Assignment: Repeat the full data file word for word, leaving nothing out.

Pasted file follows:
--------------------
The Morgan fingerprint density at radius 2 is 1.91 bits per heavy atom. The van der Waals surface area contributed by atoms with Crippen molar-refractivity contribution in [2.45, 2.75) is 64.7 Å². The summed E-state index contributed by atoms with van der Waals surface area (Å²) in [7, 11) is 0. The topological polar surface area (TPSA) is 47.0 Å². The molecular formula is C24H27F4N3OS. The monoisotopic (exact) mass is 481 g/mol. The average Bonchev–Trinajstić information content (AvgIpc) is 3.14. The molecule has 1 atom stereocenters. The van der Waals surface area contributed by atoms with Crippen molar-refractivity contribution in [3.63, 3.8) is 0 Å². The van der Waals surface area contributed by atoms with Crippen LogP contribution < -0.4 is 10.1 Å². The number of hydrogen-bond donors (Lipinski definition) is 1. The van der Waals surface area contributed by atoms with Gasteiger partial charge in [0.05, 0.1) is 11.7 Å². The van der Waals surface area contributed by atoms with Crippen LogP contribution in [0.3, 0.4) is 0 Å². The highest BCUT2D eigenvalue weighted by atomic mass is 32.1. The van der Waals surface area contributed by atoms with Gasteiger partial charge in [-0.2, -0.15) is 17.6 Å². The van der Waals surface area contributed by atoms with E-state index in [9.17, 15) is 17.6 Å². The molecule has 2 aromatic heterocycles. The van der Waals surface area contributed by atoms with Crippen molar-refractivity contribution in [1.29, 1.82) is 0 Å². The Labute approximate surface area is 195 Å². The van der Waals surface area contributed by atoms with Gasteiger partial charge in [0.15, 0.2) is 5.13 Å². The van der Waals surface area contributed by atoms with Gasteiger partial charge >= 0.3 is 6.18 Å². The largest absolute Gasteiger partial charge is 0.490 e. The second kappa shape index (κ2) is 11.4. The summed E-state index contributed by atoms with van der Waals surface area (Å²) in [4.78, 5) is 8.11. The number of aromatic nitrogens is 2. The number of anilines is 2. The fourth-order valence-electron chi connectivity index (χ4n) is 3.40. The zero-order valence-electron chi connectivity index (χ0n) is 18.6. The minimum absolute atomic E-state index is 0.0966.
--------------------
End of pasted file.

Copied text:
The Morgan fingerprint density at radius 2 is 1.91 bits per heavy atom. The van der Waals surface area contributed by atoms with Crippen molar-refractivity contribution in [2.45, 2.75) is 64.7 Å². The summed E-state index contributed by atoms with van der Waals surface area (Å²) in [7, 11) is 0. The topological polar surface area (TPSA) is 47.0 Å². The molecular formula is C24H27F4N3OS. The monoisotopic (exact) mass is 481 g/mol. The average Bonchev–Trinajstić information content (AvgIpc) is 3.14. The molecule has 1 atom stereocenters. The van der Waals surface area contributed by atoms with Crippen molar-refractivity contribution in [3.63, 3.8) is 0 Å². The van der Waals surface area contributed by atoms with Crippen LogP contribution < -0.4 is 10.1 Å². The number of hydrogen-bond donors (Lipinski definition) is 1. The van der Waals surface area contributed by atoms with Gasteiger partial charge in [0.05, 0.1) is 11.7 Å². The van der Waals surface area contributed by atoms with Crippen LogP contribution in [0.3, 0.4) is 0 Å². The highest BCUT2D eigenvalue weighted by atomic mass is 32.1. The van der Waals surface area contributed by atoms with Gasteiger partial charge in [-0.2, -0.15) is 17.6 Å². The van der Waals surface area contributed by atoms with E-state index in [9.17, 15) is 17.6 Å². The molecule has 2 aromatic heterocycles. The van der Waals surface area contributed by atoms with Crippen molar-refractivity contribution in [1.29, 1.82) is 0 Å². The Labute approximate surface area is 195 Å². The van der Waals surface area contributed by atoms with Gasteiger partial charge in [0.15, 0.2) is 5.13 Å². The van der Waals surface area contributed by atoms with Gasteiger partial charge >= 0.3 is 6.18 Å². The largest absolute Gasteiger partial charge is 0.490 e. The second kappa shape index (κ2) is 11.4. The summed E-state index contributed by atoms with van der Waals surface area (Å²) in [4.78, 5) is 8.11. The number of aromatic nitrogens is 2. The number of anilines is 2. The fourth-order valence-electron chi connectivity index (χ4n) is 3.40. The zero-order valence-electron chi connectivity index (χ0n) is 18.6. The minimum absolute atomic E-state index is 0.0966.